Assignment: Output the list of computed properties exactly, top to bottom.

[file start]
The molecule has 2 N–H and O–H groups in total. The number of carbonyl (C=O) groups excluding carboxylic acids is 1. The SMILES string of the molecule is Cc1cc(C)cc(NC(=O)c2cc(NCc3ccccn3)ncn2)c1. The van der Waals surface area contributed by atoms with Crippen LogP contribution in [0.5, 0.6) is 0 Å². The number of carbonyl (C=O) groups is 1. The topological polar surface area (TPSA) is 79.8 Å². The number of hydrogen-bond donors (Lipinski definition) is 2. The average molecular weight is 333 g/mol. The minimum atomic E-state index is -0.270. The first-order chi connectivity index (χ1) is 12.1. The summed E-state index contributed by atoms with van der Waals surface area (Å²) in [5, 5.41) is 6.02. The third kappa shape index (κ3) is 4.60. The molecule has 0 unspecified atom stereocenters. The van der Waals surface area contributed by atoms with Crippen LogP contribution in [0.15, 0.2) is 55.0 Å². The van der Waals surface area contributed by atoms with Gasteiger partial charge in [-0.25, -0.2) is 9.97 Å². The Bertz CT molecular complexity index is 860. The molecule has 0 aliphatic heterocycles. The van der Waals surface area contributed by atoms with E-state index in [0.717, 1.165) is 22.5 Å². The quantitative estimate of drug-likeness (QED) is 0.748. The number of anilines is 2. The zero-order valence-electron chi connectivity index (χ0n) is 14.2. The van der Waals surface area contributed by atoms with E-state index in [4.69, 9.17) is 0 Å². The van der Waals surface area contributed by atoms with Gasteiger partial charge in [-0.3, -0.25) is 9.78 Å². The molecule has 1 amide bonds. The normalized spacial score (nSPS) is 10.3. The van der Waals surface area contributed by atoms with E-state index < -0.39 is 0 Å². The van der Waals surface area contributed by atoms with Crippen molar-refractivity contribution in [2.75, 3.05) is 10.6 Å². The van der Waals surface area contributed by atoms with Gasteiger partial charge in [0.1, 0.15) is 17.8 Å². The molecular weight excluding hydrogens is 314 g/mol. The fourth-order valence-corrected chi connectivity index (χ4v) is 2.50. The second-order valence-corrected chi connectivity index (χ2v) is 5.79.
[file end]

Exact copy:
The molecule has 2 N–H and O–H groups in total. The number of carbonyl (C=O) groups excluding carboxylic acids is 1. The SMILES string of the molecule is Cc1cc(C)cc(NC(=O)c2cc(NCc3ccccn3)ncn2)c1. The van der Waals surface area contributed by atoms with Crippen LogP contribution in [0.5, 0.6) is 0 Å². The number of carbonyl (C=O) groups is 1. The topological polar surface area (TPSA) is 79.8 Å². The number of hydrogen-bond donors (Lipinski definition) is 2. The average molecular weight is 333 g/mol. The minimum atomic E-state index is -0.270. The first-order chi connectivity index (χ1) is 12.1. The summed E-state index contributed by atoms with van der Waals surface area (Å²) in [5, 5.41) is 6.02. The third kappa shape index (κ3) is 4.60. The molecule has 0 unspecified atom stereocenters. The van der Waals surface area contributed by atoms with Crippen LogP contribution in [0.15, 0.2) is 55.0 Å². The van der Waals surface area contributed by atoms with Gasteiger partial charge in [-0.25, -0.2) is 9.97 Å². The Bertz CT molecular complexity index is 860. The molecule has 0 aliphatic heterocycles. The van der Waals surface area contributed by atoms with E-state index in [0.717, 1.165) is 22.5 Å². The quantitative estimate of drug-likeness (QED) is 0.748. The number of anilines is 2. The zero-order valence-electron chi connectivity index (χ0n) is 14.2. The van der Waals surface area contributed by atoms with E-state index in [4.69, 9.17) is 0 Å². The van der Waals surface area contributed by atoms with Gasteiger partial charge in [-0.3, -0.25) is 9.78 Å². The molecule has 1 amide bonds. The normalized spacial score (nSPS) is 10.3. The van der Waals surface area contributed by atoms with E-state index < -0.39 is 0 Å². The van der Waals surface area contributed by atoms with Crippen molar-refractivity contribution in [2.75, 3.05) is 10.6 Å². The van der Waals surface area contributed by atoms with Gasteiger partial charge in [0.1, 0.15) is 17.8 Å². The molecular weight excluding hydrogens is 314 g/mol. The fourth-order valence-corrected chi connectivity index (χ4v) is 2.50. The second-order valence-corrected chi connectivity index (χ2v) is 5.79.